– pcko1
    Commented Jun 13, 2018 at 17:55
  • $\begingroup$ Okay, I'll try with a large enough padding. Now once I have the embedded data ready. I'm still not sure how I'm going to pass the data as sequence and most importantly how can i test (predict) out chunks of data every day and flag just the entries which follow a pattern and are anomalous? $\endgroup$ Commented Jun 13, 2018 at 18:07
  • $\begingroup$ I think this post's problem is described as anomaly detection in text, which means sequence classification. This is excellenty explained in the link I provided you with in my answer. If you want to predict future values, that's another story. You should look for sequence2sequence LSTM for that purpose. A helpful link for that is: machinelearningmastery.com/…. $\endgroup$
    – pcko1
    Commented Jun 13, 2018 at 18:22

I am not sure you really need any machine learning algorithm here. You could find your anomalies in linear time with one for-loop.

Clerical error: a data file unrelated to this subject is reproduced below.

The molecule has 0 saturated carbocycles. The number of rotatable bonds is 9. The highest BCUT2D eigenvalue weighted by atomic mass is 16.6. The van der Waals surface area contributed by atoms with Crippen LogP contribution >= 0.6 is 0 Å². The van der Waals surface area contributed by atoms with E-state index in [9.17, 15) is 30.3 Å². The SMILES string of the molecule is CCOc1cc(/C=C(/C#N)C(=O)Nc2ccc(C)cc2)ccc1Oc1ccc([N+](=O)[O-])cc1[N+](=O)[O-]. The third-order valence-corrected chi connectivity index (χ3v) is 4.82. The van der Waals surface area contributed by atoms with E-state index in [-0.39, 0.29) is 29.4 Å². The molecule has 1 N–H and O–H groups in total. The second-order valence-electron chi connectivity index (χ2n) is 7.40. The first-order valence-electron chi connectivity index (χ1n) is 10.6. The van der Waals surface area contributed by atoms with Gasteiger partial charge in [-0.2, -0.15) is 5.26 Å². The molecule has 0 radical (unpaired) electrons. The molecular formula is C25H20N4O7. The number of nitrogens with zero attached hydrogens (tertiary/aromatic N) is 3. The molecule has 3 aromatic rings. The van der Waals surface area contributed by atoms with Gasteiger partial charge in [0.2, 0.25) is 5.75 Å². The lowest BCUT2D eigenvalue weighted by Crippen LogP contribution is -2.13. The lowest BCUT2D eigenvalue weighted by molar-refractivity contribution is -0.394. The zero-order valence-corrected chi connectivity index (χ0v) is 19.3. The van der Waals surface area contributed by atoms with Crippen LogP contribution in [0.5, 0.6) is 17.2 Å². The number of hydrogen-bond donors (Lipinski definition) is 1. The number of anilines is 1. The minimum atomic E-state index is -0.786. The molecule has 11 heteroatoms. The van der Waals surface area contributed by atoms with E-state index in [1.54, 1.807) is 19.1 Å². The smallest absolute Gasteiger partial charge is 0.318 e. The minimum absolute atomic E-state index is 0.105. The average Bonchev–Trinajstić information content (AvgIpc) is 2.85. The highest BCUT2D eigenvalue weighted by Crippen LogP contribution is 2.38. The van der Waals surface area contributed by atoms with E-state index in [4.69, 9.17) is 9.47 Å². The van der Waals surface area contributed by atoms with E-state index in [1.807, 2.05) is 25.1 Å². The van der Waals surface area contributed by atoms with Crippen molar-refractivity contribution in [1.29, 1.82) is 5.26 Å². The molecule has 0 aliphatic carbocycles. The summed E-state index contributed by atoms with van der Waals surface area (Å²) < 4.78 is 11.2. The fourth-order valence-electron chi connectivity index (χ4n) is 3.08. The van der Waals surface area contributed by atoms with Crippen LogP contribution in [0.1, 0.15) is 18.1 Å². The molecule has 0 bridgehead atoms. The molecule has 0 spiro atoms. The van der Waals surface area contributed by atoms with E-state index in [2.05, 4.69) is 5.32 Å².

• $\begingroup$ Can you please elaborate on that? $\endgroup$ Commented Jul 13, 2018 at 20:48

A very basic solution in python without machine learning:

import pandas as pd
testFrame = pd.DataFrame({'id1':['dsads', 'bcdaa', 'bcdaa'],'id2':['daddg','kjfjd','abcde']})
testFrame['id1_shift'] = testFrame['id1'].shift(1)
testFrame['flag'] = testFrame['id1'] == testFrame['id1_shift']

With the value for shift you can modify how many steps before and after each window you want to look. This, of course, does not account for similar sequences but only for identical ones.

If you want to use ML because the method above becomes very tedious (I could not modify it right away for similiar sequences, though that should be possible), you may want to do something like a one-hot encoder on id1 and id2, then change your dataframe to id1, id1_previous, id1_pre_previous until the memory you want to explore is reached, and then train an algorithm on labeled data.


Your Answer

By clicking “Post Your Answer”, you agree to our terms of service and acknowledge you have read our privacy policy.

Not the answer you're looking for? Browse other questions tagged or ask your own question.